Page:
Global Supergrid

Revolutionary energy sources need a revolutionary superconducting electrical grid that spans the planet basic problem with renewable energy sources is matching supply and demand," Hoffert observes. Supplies of sunshine, wind, waves and even biofuel crops fade in and out unpredictably, and they tend to be concentrated where people are not. One solution is to build longdistance transmission lines from superconducting wires. When chilled to near absolute zero, these conduits can wheel tremendous currents over vast distances with almost no loss.

In July the BOC Group in New Jersey and its partners began installing 350 meters of superconducting cable into the grid in Albany, N.Y. The nitrogen-cooled link will carry up to 48 megawatts' worth of current at 34,500 volts. "We know the technology works; this project will demonstrate that," says Ed Garcia, a vice president at BOC.

At a 2004 workshop, experts sketched out designs for a "SuperGrid" that would simultaneously transport electricity and hydrogen. The hydrogen, condensed to a liquid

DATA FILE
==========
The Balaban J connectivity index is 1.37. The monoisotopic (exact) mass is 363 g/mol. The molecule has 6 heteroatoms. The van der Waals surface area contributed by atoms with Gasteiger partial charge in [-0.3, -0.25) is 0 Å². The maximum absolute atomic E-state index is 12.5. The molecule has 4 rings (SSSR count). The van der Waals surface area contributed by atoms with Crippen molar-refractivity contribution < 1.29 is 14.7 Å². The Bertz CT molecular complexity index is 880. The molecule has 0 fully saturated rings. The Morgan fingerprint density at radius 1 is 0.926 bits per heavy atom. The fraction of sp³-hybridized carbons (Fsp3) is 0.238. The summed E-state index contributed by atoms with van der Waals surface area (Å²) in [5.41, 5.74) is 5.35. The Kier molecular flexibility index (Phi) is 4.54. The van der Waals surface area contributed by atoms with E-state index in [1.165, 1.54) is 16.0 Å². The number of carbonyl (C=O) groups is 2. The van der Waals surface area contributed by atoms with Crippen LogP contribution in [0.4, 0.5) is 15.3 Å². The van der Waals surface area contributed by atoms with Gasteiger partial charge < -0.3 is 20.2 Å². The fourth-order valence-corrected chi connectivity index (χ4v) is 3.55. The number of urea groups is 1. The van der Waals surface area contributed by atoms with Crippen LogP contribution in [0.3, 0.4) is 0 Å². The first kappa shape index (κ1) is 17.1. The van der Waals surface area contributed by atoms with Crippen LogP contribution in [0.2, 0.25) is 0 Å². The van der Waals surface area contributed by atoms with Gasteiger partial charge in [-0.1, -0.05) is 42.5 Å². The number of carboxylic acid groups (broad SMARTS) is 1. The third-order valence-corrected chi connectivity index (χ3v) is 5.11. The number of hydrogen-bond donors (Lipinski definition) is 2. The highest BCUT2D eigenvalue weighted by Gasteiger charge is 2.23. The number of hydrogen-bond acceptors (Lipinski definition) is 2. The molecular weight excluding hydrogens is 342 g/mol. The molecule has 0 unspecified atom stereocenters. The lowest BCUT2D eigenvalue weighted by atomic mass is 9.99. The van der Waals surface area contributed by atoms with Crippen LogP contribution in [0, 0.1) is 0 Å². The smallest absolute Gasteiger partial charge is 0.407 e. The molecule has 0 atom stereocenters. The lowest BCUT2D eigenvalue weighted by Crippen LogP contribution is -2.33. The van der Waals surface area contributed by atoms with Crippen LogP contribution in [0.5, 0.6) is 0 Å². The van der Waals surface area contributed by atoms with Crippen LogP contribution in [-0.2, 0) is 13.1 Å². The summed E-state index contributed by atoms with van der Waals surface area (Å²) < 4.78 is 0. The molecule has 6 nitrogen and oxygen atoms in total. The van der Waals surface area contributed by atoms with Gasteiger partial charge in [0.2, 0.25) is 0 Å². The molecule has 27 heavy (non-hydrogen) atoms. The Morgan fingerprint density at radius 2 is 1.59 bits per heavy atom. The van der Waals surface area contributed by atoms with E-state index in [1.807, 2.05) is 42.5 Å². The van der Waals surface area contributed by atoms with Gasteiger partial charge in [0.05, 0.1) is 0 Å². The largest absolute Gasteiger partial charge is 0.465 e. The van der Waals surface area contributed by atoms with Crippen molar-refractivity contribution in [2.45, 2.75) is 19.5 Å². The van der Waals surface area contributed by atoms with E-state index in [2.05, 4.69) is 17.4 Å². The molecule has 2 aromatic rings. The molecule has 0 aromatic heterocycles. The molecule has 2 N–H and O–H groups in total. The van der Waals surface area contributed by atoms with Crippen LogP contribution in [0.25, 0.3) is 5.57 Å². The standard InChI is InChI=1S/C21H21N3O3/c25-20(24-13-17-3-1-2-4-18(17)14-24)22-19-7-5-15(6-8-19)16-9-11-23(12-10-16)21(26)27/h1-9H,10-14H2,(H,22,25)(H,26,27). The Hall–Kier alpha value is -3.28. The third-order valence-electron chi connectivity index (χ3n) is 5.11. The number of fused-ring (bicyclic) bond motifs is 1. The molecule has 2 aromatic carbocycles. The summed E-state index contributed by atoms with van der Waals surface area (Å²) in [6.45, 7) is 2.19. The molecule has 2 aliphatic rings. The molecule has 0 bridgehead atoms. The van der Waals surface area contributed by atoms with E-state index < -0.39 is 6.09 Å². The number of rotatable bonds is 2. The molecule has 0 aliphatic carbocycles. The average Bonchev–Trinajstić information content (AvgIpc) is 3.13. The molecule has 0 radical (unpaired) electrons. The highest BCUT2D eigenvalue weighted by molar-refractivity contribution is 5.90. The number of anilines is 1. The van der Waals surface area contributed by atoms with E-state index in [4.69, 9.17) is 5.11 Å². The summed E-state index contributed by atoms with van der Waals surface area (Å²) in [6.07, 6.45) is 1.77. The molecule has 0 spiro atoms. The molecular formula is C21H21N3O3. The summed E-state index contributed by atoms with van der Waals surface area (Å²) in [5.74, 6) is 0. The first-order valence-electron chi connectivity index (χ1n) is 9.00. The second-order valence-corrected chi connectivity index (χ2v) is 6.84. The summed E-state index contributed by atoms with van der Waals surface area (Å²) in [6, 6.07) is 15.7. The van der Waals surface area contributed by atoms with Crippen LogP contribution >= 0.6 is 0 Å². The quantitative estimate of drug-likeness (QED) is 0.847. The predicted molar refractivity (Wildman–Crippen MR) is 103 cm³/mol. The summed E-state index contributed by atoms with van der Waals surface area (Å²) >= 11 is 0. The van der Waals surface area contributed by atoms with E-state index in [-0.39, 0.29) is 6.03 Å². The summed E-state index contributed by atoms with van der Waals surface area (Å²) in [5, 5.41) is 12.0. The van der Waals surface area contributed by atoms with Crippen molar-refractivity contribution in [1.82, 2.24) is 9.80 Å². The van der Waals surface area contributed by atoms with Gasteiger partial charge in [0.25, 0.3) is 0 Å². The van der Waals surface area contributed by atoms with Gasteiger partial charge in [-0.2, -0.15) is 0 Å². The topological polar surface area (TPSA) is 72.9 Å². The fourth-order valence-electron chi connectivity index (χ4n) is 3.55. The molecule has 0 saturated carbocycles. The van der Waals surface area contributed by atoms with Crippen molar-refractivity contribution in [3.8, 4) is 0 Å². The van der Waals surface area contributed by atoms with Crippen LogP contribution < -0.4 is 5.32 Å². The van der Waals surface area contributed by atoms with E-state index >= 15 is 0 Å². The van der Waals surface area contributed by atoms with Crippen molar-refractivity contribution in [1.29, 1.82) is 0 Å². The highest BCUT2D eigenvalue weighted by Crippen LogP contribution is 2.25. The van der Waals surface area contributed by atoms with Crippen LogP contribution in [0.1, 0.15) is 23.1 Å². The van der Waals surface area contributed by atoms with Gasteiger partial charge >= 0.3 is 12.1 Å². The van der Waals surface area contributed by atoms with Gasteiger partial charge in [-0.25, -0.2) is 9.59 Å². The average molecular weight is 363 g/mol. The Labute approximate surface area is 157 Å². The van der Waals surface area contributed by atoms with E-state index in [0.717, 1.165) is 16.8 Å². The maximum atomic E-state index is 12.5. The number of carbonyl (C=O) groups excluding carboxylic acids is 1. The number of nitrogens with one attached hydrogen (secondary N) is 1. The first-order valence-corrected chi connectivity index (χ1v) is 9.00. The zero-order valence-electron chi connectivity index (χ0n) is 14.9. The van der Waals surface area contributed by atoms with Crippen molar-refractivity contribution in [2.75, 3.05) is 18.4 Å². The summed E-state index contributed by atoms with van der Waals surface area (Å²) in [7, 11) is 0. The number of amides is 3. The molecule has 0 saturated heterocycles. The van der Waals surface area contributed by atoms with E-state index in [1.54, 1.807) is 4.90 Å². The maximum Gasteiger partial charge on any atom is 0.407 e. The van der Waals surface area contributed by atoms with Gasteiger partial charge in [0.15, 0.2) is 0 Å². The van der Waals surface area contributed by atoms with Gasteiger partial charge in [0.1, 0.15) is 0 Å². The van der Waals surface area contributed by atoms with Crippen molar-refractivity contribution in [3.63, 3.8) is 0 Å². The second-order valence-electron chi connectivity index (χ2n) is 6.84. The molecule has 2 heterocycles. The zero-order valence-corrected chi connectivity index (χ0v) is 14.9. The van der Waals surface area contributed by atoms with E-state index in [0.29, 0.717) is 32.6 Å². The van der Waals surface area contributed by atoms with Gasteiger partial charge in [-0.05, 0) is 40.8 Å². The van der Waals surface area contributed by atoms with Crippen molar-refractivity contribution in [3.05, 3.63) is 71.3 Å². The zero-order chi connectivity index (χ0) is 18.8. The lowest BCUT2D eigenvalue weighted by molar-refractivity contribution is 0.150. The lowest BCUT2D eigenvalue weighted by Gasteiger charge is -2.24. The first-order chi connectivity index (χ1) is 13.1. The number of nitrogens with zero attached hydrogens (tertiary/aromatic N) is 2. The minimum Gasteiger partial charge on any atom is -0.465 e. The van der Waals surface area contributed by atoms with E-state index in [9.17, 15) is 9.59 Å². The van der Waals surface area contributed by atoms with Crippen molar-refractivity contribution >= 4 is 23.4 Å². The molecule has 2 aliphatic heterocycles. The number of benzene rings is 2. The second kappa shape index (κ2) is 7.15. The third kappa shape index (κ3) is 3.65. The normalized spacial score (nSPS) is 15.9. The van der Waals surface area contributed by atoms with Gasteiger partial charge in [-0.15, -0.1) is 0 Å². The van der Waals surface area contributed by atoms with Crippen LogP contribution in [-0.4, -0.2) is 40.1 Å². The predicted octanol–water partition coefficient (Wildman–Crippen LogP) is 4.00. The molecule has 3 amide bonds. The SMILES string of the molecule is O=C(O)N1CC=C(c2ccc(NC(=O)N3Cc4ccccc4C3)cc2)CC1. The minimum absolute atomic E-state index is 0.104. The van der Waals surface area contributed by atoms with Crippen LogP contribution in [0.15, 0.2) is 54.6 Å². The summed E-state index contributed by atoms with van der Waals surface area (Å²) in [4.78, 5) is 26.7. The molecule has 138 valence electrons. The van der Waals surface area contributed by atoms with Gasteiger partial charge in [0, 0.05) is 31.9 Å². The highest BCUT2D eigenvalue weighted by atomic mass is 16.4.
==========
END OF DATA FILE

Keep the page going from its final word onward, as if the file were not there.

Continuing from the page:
the price to beat for a one-watt solar cell


▲ Titania nanotubes made at Pennsylvania State University boost the light-harvesting abilities of solar cell dyes 10-fold.

nanocrystals. Despite their high-tech name, the dots are relatively inexpensive to make.

Nanoparticles of a different kind promise to help solar compete on price. Near San Francisco, Nanosolar is building a factory that will churn out 200 million cells a year by printing nanoscopic bits of copper-indium-gallium-diselenide onto continuous reels of ultrathin film. The particles self-assemble into light-harvesting structures. Nanosolar's CEO says he is aiming to bring the cost down to 50 cents a watt.

The buzz has awakened energy giants. Shell now has a subsidiary making solar cells, and BP in June launched a five-year project with the California Institute of Technology. Its goal: high-efficiency solar cells made from silicon nanorods.

▲ Global grid route proposed in 1981 by Buckminster Fuller connects every populated continent but avoids long ocean crossings.


▲ Global grid route proposed in 1981 by Buckminster Fuller connects every populated continent but avoids long ocean crossings.

or ultracold gas, would cool the superconducting wires and could also power fuel cells and combustion engines [see "A Power Grid for the Hydrogen Economy," by Paul M. Grant, Chauncey Starr and Thomas J. Overbye; Scientific American, July].

With a transcontinental SuperGrid, solar arrays in Australia and wind farms in Siberia might power lights in the U.S. and air conditioners in Europe. But building such infrastructure would most likely take generations and trillions of dollars.

n Progress

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